CHAPTER 26. Incremental Analysis and Capital Budgeting ASSIGNMENT CLASSIFICATION TABLE. B Problems. A Problems. Brief

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CHAPTER 26 Incremental Analysis and Capital Budgeting ASSIGNMENT CLASSIFICATION TABLE Study Objectives Questions Brief Exercises Exercises A Problems B Problems 1. Identify the steps in management s decision-making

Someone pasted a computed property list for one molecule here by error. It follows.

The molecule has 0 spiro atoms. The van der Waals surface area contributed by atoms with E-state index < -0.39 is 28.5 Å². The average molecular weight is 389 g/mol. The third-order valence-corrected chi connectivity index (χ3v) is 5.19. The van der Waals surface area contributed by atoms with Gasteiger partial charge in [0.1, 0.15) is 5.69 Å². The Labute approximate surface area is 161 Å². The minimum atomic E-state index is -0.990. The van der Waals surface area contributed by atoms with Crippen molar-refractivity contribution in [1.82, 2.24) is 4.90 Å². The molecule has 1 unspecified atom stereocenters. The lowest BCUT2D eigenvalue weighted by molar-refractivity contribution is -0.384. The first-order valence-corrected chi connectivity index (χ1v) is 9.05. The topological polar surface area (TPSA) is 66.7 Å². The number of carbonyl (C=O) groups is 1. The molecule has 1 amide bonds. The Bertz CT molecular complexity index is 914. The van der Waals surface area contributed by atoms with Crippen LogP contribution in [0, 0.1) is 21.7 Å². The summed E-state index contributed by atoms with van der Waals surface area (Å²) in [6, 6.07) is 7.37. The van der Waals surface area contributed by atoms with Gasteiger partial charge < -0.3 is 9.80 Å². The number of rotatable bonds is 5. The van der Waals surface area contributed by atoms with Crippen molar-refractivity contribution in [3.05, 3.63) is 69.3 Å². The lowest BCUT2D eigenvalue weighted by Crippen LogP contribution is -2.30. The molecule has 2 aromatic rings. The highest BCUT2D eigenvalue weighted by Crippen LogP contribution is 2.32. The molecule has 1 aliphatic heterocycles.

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CHAPTER 26 Incremental Analysis and Capital Budgeting ASSIGNMENT CLASSIFICATION TABLE Study Objectives Questions Brief Exercises Exercises A Problems B Problems 1. Identify the steps in management s decision-making process. 2. Describe the concept of incremental analysis. 3. Identify the relevant costs in accepting an order at a special price. 4. Identify the relevant costs in a make-or-buy decision. 5. Give the decision rule for whether to sell or process materials further. 6. Identify the factors to consider in retaining or replacing equipment. 7. Explain the relevant factors in whether to eliminate an unprofitable segment. 8. Determine which products to make and sell when resources are limited. 1, , , 3 1A 1B 6, A 2B 8 5 5, , 9 3A 3B Contrast annual rate of return and cash payback in capital budgeting. 12, 13, 14, 15, 16 9, 1 11, 12, 13 4A, 5A 4B, 5B 26-1 ASSIGNMENT CLASSIFICATION TABLE (Continued) Study Objectives Questions Brief Exercises Exercises A Problems B Problems 1. Distinguish between the net present value and internal rate of return methods. 17, 18, 19, 2 11, 12, 13 12, 13, 14, 15 4A, 5A, 6A 4B, 5B, 6B 26-2 ASSIGNMENT CHARACTERISTICS TABLE Problem Number Description Difficulty Level Time Allotted (min.) 1A 2A 3A 4A 5A Make incremental analysis for special order, and identify nonfinancial factors in decision. Make incremental analysis related to make or buy; consider opportunity cost, and identify nonfinancial factors. Compute contribution margin, and prepare incremental analysis concerning elimination of divisions. Compute annual rate of return, cash payback, and net present value. Compute annual rate of return, cash payback, and net present value. Simple 2 3 Moderate 3 4 Moderate 3 4 Moderate 3 4 Complex 3 4 6A Compute net present value and internal rate of return. Moderate 2 3 1B 2B 3B 4B 5B Make incremental analysis for special order, and identify nonfinancial factors in decision. Make incremental analysis related to make or buy; consider opportunity cost, and identify nonfinancial factors. Compute contribution margin, and prepare incremental analysis concerning elimination of divisions. Compute annual rate of return, cash payback, and net present value. Compute annual rate of return, cash payback, and net Present value. Simple 2 3 Moderate 3 4 Moderate 3 4 Moderate 3 4 Complex 3 4 6B Compute net present value and internal rate of return. Moderate BLOOM S TAONOMY TABLE 26-4 Correlation Chart between Bloom s Taxonomy, Study Objectives and End-of-Chapter Exercises and Problems Study Objective Knowledge Comprehension Application Analysis Synthesis Evaluation 1. Identify the steps in management s decision-making process. BE26-1 Q26-1 Q26-2 E Describe the concept of incremental analysis. Q26-3 Q26-4 E26-1 BE Identify the relevant costs in accepting an order at a special price. Q26-5 BE26-3 E26-2 E26-3 P26-1A P26-1B 4. Identify the relevant costs in a makeor-buy decision. Q26-6 Q26-7 BE26-4 E26-4 P26-2A P26-2B 5. Give the decision rule for whether to sell or process materials further. Q26-8 BE26-5 E26-5 E Identify the factors to consider in retaining or replacing equipment. Q26-9 BE26-6 E Explain the relevant factors in whether to eliminate an unprofitable segment. Q26-1 BE26-7 E26-8 E26-9 P26-3A P26-3B 8. Determine which products to make and sell when resources are limited. Q26-11 BE26-8 E Contrast annual rate of return and cash payback in capital budgeting. Q26-13 Q26-12 Q26-14 Q26-15 Q26-16 BE26-9 BE26-1 E26-11 E26-13 E26-12 P26-4A P26-5A P26-4B P26-5B 1. Distinguish between the net present value and internal rate of return methods. Q26-18 Q26-19 Q26-2 Q26-17 BE26-12 E26-13 BE26-11 BE26-13 E26-12 E26-14 E26-15 P26-4A P26-5A P26-6A P26-4B P26-5B P26-6B Exploring the Web Organization Across the Decision Making Broadening Your Perspective Focus Real-World Organization Across the Decision Making Activity You All About Managerial Analysis Decision Making Across the Organization Communication Ethics Case ANSWERS TO QUESTIONS 1. The following steps are frequently involved in management s decision-making process: (a) Identify the problem and assign responsibility. (b) Determine and evaluate possible courses of action. (c) Make a decision. (d) Review results of the decision. 2. Your roommate is incorrect. Accounting contributes to the decision-making process at only two points: (1) prior to the decision, accounting provides relevant revenue and cost data for each course of action, and (2) following the decision, internal reports are prepared to show the actual effect of the decision on net income. 3. Disagree. Incremental analysis involves the identification of financial data that change under alternative courses of action. 4. In incremental analysis, the important point to consider is whether costs will differ (change) between the two alternatives. As a result, (1) variable costs may change under the alternative courses of action and (2) fixed costs may not change. 5. The relevant data in deciding whether to accept an order at a special price are the incremental revenues to be obtained compared to the incremental costs of filling the special order. 6. The manufacturing costs that are relevant in the make-or-buy decision are those that will change if the parts are purchased. 7. Opportunity cost may be defined as the potential benefit that may be obtained by following an alternative course of action. Opportunity cost is relevant in a make-or-buy decision when the facilities used to make the part can be used to generate additional income. 8. The decision rule in a decision to sell a product or to process it further is: Process further as long as the incremental revenue from the additional processing exceeds the incremental processing costs. 9. A sunk cost is a cost that cannot be changed by any present or future decision. Sunk costs, therefore, are not relevant in a decision to retain or replace equipment. 1. Net income will be lower if an unprofitable product line is eliminated when the product line is producing a positive contribution margin and its fixed costs cannot be avoided or reduced. 11. Contribution margin per unit of limited resource is determined by dividing the contribution margin per unit of the product by the number of units of the limited resource required to produce one unit of the product. 12. The screening of proposed capital expenditures may be done by a capital budgeting committee which submits its findings to the officers of the company. The officers, in turn, select the projects they believe to be the most worthy of funding and submit them to the board of directors. The directors ultimately approve the capital expenditure budget for the year. 26-5 Questions Chapter 26 (Continued) 13. The formula for the annual rate of return technique is: Annual net income average investment. 14. Cost of capital is the rate of return that management expects to pay on all borrowed and equity funds. The decision rule is: A project is acceptable if its rate of return is greater than or equal to management s minimum rate of return (which often is its cost of capital), and the project is unacceptable when the rate of return is less than the minimum rate of return. 15. Pete is not correct. The formula for the cash payback technique is: Cost of the capital investment net annual cash flows. The formula for the annual rate of return is: Expected annual net income average investment. 16. The cash payback technique is relatively easy to compute and understand. However, it should not ordinarily be the only basis for the capital budgeting decision because it ignores the profitability of the investment and the time value of money. 17. The two tables are: (1) Table 1 is the present value of a single future amount. This table is used when a project has uneven cash payments over its useful life. (2) Table 2 is the present value of a series of future cash flows. This table is used when a project has equal cash payments occurring at equal intervals of time over its useful life. 18. The decision rule is: Accept the project when net present value is zero or positive; reject the project when net present value is negative. 19. The steps are: (a) Compute the rate of return factor by dividing Capital Investment by Net Annual Cash Flows. (b) Use the factor and the present value of an annuity of 1 table to find the internal rate of return. 2. Under the internal rate of return method, the objective is to find the rate that will make the present value of the expected annual cash inflows equal the present value of the proposed capital expenditure. The decision rule under the internal rate of return method is: Accept the project when the internal rate of return is equal to or greater than the required rate of return, and reject the project when the internal rate of return is less than the required rate. 26-6 SOLUTIONS TO BRIEF EERCISES BRIEF EERCISE 26-1 The correct order is: 1. Identify the problem and assign responsibility. 2. Determine and evaluate possible courses of action. 3. Make a decision. 4. Review results of the decision. BRIEF EERCISE 26-2 Alternative A Alternative B Net Income Increase (Decrease) Sales Costs Net income $15, 1, $ 5, $18, 12, $ 6, ($ 3, ( (2,) ($ 1, Alternative B is better than Alternative A. BRIEF EERCISE 26-3 Reject Order Accept Order Net Income Increase (Decrease) Revenues Costs Variable manufacturing Shipping Net income $ $ $92, 8, 4, $ 8, ($ 92, ((8,) ( (4,) ($ 8, The special order should be accepted. 26-7 BRIEF EERCISE 26-4 Make Buy Net Income Increase (Decrease) Variable manufacturing costs Fixed manufacturing costs Purchase price Total annual cost $5, 3, $8, $ 3, 53, $83, $(5,) ) (53,) $ (3,) The decision should be to continue to make the part. BRIEF EERCISE 26-5 Sell Process Further Net Income Increase (Decrease) Sales per unit Cost per unit Variable Fixed Total Net income per unit $ $2. $ $24. $ 12. (8.) ( (8.) $ 4. The bookcases should be processed further because the incremental revenues exceed incremental costs by $4. per unit. BRIEF EERCISE 26-6 Retain Equipment Replace Equipment Net 4-Year Income Increase (Decrease) Variable manufacturing costs New machine cost Total $2,4, $2,4, $1,76, 2, $1,96, ($ 64,* * (2,) $ 44, *$16, 4 The old factory machine should be replaced. 26-8 BRIEF EERCISE 26-7 Continue Eliminate Net Income Increase (Decrease) Sales Variable expenses Contribution margin Fixed expenses Net income $2, 18, 2, 4, ($ (2,) ( ) ) ($ 34,) ($(34,) $(2,) 18,) (2,) 6,) $ (14,) The Eagle product line should be continued because $2, of contribution margin will not be realized if the line is eliminated. This sum is greater than the $6, saving of fixed costs. BRIEF EERCISE 26-8 Contribution margin per unit (a) Machine hours required (b) Contribution margin per unit of limited resource [(a) (b)] Product A $11 2 $5.5 Product B $ $4.8 BRIEF EERCISE 26-9 $3, ($1, + $3,) = 7.5 years BRIEF EERCISE 26-1 The annual rate of return is calculated by dividing expected annual income by the average investment. The company s expected annual income is: $13, $8, = $5, Its average investment is: $49, + $1, 2 = $25, Therefore, its annual rate of return is: $5,/$25, = 2% 26-9 BRIEF EERCISE Project A Present value of net annual cash flows Capital investment Net present value Project B Present value of net annual cash flows Capital investment Net present value Cash 9% Discount Flows Factor = Present Value $7, = $449, , $ 54,236 Cash 9% Discount Flows Factor = Present Value $5, = $32,883 27, $ 5,883 Since Project A has a higher net present value than Project B, it should be selected. BRIEF EERCISE When net annual cash flows are expected to be equal, the internal rate of return can be approximated by dividing the capital investment by the net annual cash flows to determine the discount factor, and then locating this discount factor on the present value of an annuity table. $17,/$33,74 = By tracing across on the 7-year row we see that the discount factor for 9% is Thus, the internal rate of return on this project is approximately 9%. BRIEF EERCISE Net annual cash flows $34, 6.71 Capital investment $225, 1. Positive net present value Present Value $228,14 225, $ 3,14 The investment should be made because net present value is positive. 26-1 SOLUTIONS TO EERCISES EERCISE False. The first step in management s decision-making process is identify the problem and assign responsibility. 2. False. The final step in management s decision-making process is to review the results of the decision. 3. True. 4. False. In making business decisions, management ordinarily considers both financial and nonfinancial information. 5. True. 6. True. 7. False. Costs that are the same under all alternative courses of action do not affect the decision. 8. False. When using incremental analysis, either costs or revenues or both will change under alternative courses of action. 9. False. Sometimes variable costs will not change under alternative courses of action, but fixed costs will. EERCISE 26-2 (a) Reject Order Accept Order $24, 168, 62, $ 1, Net Income Increase (Decrease) Revenues (4, $6.) Cost of goods sold Operating expenses Net income $ $ (1) (2) $ 24, ((168,) ( (62,) $ 1, (1) Variable cost of goods sold = $2,4, 7% = $1,68,. Variable cost of goods sold per unit = $1,68, 4, = $4.2. Variable cost of goods sold for the special order = $4.2 4, = $168,. (2) Variable operating expenses = $9, 6% = $54,; $54, 4, = $1.35 per unit; 4, $1.35 = $54,; $54, + $8, = $62,. (b) As shown in the incremental analysis, Wyco Company should accept the special order because incremental revenues exceed incremental expenses by $1, EERCISE 26-3 (a) Reject Order Accept Order Net Income Effect Revenues Materials ($.5) Labor ($1.5) Variable overhead ($1.) Fixed overhead Sales commissions Net income $ $ -- $23,75 (2,5) (7,5) (5,) (5,) -- $ 3,75 $23,75 (2,5) (7,5) (5,) (5,) -- $ 3,75 (b) (c) As shown in the incremental analysis, Innova should accept the special order because incremental revenue exceeds incremental expenses by $3,75. It is assumed that sales of the golf disc in other markets would not be affected by this special order. If other sales were affected. Innova would have to consider the lost sales in making the decision. Second, if Innova is operating at full capacity, it is likely that the special order would be rejected. EERCISE 26-4 (a) Make Buy Net Income Increase (Decrease) Direct materials (4, $4.) Direct labor (4, $6.) Variable manufacturing costs ($24, 5%) Fixed manufacturing costs Purchase price (4, $13.5) Total annual cost $16, 24, 12, 4, $56, $ 4, 54, $58, $ 16, 24, 12, ( (54,) ($ (2,) 26-12 EERCISE 26-4 (Continued) (b) (c) No, Shannon Inc. should not purchase the lamps. As indicated by the incremental analysis, it would cost the company $2, more to purchase the lamps. Yes, by purchasing the lamp shades, a total cost saving of $15, will result as shown below. Make Buy Net Income Increase (Decrease) Total annual cost (above) Opportunity cost Total cost $56, 35, $595, $58, $58, $(2,) 35,) $ 15,) EERCISE 26-5 Sell (Basic Kit) Process Further (Stage 2 Kit) Net Income Increase (Decrease) Sales per unit Costs per unit Direct materials Direct labor Total $27. $12. $12. ($33. ( ) $ 6. (1) ( ) 9. (2) ( ) $15.) $ 6.) $(6.) (9.) $(3.) Net income per unit $15. ($18.) $ 3.) (1) The cost of materials decreases because Stacy can make two Stage 2 Kits from the materials for a basic kit. (2) The total time to make the two kits is one hour at $18 per hour or $9 per unit. Stacy should carry the Stage 2 Kits. The incremental revenue, $6., exceeds the incremental processing costs, $3.. Thus, net income will increase by processing the kits further EERCISE 26-6 (a) Sales per unit Costs per unit Materials Labor Variable overhead (7%) Fixed overhead Total Net income per unit Sell $ $29 $11 Process Further ($45 (155 ( $121 Net Income Increase (Decrease) $ 5 (5) (2) (14) -- (39) $ 11 (b) As shown in the incremental analysis, Donkey Bikes should process further (rather than sell unassembled) because incremental revenue exceeds incremental expenses by $11 per unit. EERCISE 26-7 Operating costs New machine cost (Depr.) Salvage value (old) Total Retain Machine Replace Machine Net Income Increase (Decrease) $12, (1) ($1,)(2) ($ 2,) ( 21,) ( (21,) ( (5,) ( 5,) $12, ($116, ($ 4,) (1) $24, 5. (2) $2, 5. The current machine should be replaced. The incremental analysis shows that net income for the five-year period will be $4, higher by replacing the current machine EERCISE 26-8 Continue Eliminate Net Income Increase (Decrease) Sales Variable expenses Cost of goods sold Operating expenses Total variable Contribution margin Fixed expenses Cost of goods sold Operating expenses Total fixed Net income (loss) $ 98,2) (56,) 12,) 68,) 3,2) (2,47) 26,6) 47,7) $(16,87) $ ( (2,47 26,6 47,7 $(47,7) $(98,2) (56,) 12,) 68, (3,2) ( ) ) $(3,2) Judy is incorrect. The incremental analysis shows that net income will be $3,2 less if the Ketchum Division is eliminated. This amount equals the contribution margin that would be lost by discontinuing the division. EERCISE 26-9 (a) $3, + $75, $3, = $75, (b) Stunner Double-Set Total Sales Variable expenses Gross profit Fixed expenses Net income $3, 15, 15, 142,5* $ 7,5 *$3, + [($3, $8,) $3,] **$75, + [($5, $8,) $3,] $5, 2, 3, 262,5** $ 37,5 $8, 35, 45, 45, $ 45, (c) As shown in the analysis above, Shatner should not eliminate the Mega-Power product line. Elimination of the line would cause net income to drop from $75, to $45,. The reason for this decrease in net income is that elimination of the product line would result in the loss of $6, of contribution margin while saving only $3, of fixed expenses EERCISE 26-1 (a) Contribution margin per unit (a) Machine hours required (b) Contribution margin per unit of limited resource (a) (b) Product A B C $7 2 $3.5 $4 1 $4 $6 2 $3 (b) Product B should be manufactured because it results in the highest contribution margin per machine hour. (c) (1) Machine hours (a) (3, 3) Contribution margin per unit of limited resource (b) Total contribution margin [(a) (b)] Product A B C 1, 1, 1, $ 3.5 $3,5 $ 4 $4, $ 3 $3, The total contribution margin is $1,5 ($3,5 + $4, + $3,). (2) Product B Machine hours (a) Contribution margin per unit of limited resource (b) Total contribution margin [(a) (b)] 3, $ 4 $12, EERCISE (a) Cost of hoist: $15, + $2,9 + $82 = $18,72. Net annual cash flow: Number of extra mufflers: 4 52 weeks (a) 28 Contribution margin per muffler ($65 $35 $1) (b) $ 2 Total net annual cash flow (a) (b) $4,16 Cash payback = $18,72 $4,16 = 4.5 years EERCISE (Continued) (b) Average investment: ($18,72 + $1,8) 2 = $9,9. Annual depreciation: ($18,72 $1,8) 5 = $3,528. Annual net income: $4,16 $3,528 = $632. Average annual rate of return = $632 $9,9 = 6.4% (rounded). EERCISE (a) Year AA Annual Net Cash Flow $ 7, 9, 15, Cumulative Net Cash Flow $ 7, 16, 31, Cash payback 2.4 years $22, $16, = $6, $6, $15, =.4 BB 22, (28,5 3) = 2.32 years CC Year 1 $13, $13, 2 1, 23, 3 9, 32, Cash payback 1.9 years $22, 13, = $9, $9, $1, =.9 The most desirable project is CC because it has the shortest payback period. The least desirable project is AA because it has the longest payback period. As indicated, only CC is acceptable because its cash payback is 1.9 years EERCISE (Continued) (b) AA BB CC Net Net Annual Annual Discount Cash Present Cash Present Net Cash Factor Flow Value Flow Value flow Year Total present value Investment Net present value $ 7, 9, 15, $ 6,25 7,175 1,677 24,12 22, $ 2,12 $9,5 9,5 9,5 $ 8,482 7,573 6,762 22,817 22, $ 817 $13, 1, 9, Present Value $ 11,67 7,972 6,46 (1) 25,985 22, $ 3,985 (1) This total may also be obtained from Table 2: $9, = $22,817. Project CC is still the most desirable project. Also, on the basis of net present values, all of the projects are acceptable. Project BB is the least desirable. EERCISE (a) (1) Annual rate of return: $18, [($15, + $) 2] = 24%. (2) Cash payback: $15, $48, = 3.13 years. (b) Item Amoun